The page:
Umami TV Companion App Launches With NatGeo

Provides program info to viewers with tablets
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Umami, a New York technology firm, has signed up National Geographic Channel as one of the first networks to use its TV companion product for iPads, which will be available at the Apple App Store Tuesday.

Umami's app uses audio fingerprinting technology to sync continuously and automatically with live or time-shifted programming from all major broadcast and cable networks, giving viewers access to related content and social media activity. The app works with a publishing platform that allows networks to make customized program-related material available to viewers.

The app comes as TV network are increasingly interested in how viewers are using tablets and smartphones while watching TV. By delivering material related to their programs, networks believe they can make consumers more engaged with shows and with commercials.

"By providing both a consumer app and a publishing platform, Umami dramatically simplifies the creation of synchronous, companion TV experiences," Bryan Slavin, cofounder and CTO of Umami, said in a statement. "For example, one of our launch partners, National Geographic Channel, is leveraging Umami's second screen platform to deliver branded experiences around Expedition Week, airing the week of Nov. 7, and Knights of Mayhem, premiering Nov. 15."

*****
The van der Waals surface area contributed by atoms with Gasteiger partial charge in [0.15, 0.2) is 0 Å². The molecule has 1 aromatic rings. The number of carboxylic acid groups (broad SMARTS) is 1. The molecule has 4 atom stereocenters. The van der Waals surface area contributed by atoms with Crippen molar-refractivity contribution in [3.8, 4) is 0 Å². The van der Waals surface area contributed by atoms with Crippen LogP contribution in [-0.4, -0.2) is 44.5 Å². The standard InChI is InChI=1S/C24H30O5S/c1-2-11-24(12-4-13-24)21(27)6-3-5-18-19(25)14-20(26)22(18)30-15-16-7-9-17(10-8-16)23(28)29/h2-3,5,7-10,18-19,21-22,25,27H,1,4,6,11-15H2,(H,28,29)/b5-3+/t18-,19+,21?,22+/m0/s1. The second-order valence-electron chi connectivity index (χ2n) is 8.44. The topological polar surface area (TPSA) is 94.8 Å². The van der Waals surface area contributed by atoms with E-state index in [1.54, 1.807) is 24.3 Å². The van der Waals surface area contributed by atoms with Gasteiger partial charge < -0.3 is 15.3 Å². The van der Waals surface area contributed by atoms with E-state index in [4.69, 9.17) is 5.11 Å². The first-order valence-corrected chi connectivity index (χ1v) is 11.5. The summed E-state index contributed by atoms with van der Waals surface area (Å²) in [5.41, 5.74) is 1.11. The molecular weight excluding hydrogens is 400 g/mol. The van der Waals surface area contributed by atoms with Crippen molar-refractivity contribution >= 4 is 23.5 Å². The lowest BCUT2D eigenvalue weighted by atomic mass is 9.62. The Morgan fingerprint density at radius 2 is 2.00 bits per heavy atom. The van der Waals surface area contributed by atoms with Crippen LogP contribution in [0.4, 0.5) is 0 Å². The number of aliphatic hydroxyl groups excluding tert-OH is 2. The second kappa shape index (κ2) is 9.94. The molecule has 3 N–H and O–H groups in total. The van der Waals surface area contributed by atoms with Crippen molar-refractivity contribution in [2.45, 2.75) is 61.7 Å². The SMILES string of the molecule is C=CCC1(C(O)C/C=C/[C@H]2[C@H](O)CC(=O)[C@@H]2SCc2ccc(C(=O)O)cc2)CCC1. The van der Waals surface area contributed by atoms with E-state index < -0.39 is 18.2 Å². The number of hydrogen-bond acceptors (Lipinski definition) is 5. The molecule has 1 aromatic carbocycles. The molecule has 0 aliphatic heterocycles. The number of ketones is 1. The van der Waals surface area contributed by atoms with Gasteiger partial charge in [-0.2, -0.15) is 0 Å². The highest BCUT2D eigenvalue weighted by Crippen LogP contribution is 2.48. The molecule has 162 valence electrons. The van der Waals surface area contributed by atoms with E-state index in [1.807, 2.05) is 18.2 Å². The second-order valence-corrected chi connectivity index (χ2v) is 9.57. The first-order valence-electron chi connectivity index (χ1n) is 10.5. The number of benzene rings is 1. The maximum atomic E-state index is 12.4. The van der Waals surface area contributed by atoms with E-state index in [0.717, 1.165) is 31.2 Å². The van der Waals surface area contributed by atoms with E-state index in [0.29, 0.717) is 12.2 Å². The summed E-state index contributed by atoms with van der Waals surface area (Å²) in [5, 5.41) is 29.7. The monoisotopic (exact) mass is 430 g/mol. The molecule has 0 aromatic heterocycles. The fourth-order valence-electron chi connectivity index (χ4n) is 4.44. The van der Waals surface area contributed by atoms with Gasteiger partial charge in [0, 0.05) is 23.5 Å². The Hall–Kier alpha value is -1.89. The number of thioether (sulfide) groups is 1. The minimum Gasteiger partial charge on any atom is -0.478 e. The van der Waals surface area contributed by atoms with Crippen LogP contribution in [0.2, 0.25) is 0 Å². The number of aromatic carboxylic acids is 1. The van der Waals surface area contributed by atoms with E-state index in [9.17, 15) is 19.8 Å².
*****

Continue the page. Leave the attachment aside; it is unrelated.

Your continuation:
A number of other partners will go live in the coming weeks, providing viewers with deeper content across a variety of programming, Umami said.

Umami was founded by Slavin, who'd previously worked at Lightningcast, Leap Wireless and Broadsoft, and Scott Rosenberg, who has been with Intel, ReplayTV, BlackArrow and Rovi. In August, Umami announced $1.65 million in seed funding from backers including NEA and Battery Ventures.

One of Umami's key advisers is Rick Sirvaitis, former head of GM Mediaworks and ad sales at Turner and Fox Family, said "Networks have been excited by Umami's consumer app, and the ease of creating interactive, social TV experiences for the platform," Sirvaitis said. "Umami makes TV more engaging, and that's a win for consumers, networks, and advertisers."

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